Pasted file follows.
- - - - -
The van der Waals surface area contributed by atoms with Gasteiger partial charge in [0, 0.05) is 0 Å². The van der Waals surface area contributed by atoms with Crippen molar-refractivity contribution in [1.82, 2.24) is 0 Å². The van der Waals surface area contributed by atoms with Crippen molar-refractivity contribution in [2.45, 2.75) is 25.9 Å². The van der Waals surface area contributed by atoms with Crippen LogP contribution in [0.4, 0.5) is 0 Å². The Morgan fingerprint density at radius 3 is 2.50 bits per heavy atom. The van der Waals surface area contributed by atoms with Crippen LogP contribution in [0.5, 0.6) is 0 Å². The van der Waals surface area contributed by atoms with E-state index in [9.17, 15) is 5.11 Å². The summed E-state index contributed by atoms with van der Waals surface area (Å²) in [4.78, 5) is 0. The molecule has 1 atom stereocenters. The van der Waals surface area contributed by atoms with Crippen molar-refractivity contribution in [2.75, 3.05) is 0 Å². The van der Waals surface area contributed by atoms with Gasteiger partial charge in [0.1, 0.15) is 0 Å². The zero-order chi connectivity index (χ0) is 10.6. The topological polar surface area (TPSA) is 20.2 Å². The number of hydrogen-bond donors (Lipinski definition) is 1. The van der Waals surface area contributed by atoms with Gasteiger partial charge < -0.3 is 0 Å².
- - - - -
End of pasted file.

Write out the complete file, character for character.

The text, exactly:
The van der Waals surface area contributed by atoms with Gasteiger partial charge in [0, 0.05) is 0 Å². The van der Waals surface area contributed by atoms with Crippen molar-refractivity contribution in [1.82, 2.24) is 0 Å². The van der Waals surface area contributed by atoms with Crippen molar-refractivity contribution in [2.45, 2.75) is 25.9 Å². The van der Waals surface area contributed by atoms with Crippen LogP contribution in [0.4, 0.5) is 0 Å². The Morgan fingerprint density at radius 3 is 2.50 bits per heavy atom. The van der Waals surface area contributed by atoms with Crippen LogP contribution in [0.5, 0.6) is 0 Å². The van der Waals surface area contributed by atoms with E-state index in [9.17, 15) is 5.11 Å². The summed E-state index contributed by atoms with van der Waals surface area (Å²) in [4.78, 5) is 0. The molecule has 1 atom stereocenters. The van der Waals surface area contributed by atoms with Crippen molar-refractivity contribution in [2.75, 3.05) is 0 Å². The van der Waals surface area contributed by atoms with Gasteiger partial charge in [0.1, 0.15) is 0 Å². The zero-order chi connectivity index (χ0) is 10.6. The topological polar surface area (TPSA) is 20.2 Å². The number of hydrogen-bond donors (Lipinski definition) is 1. The van der Waals surface area contributed by atoms with Gasteiger partial charge < -0.3 is 0 Å².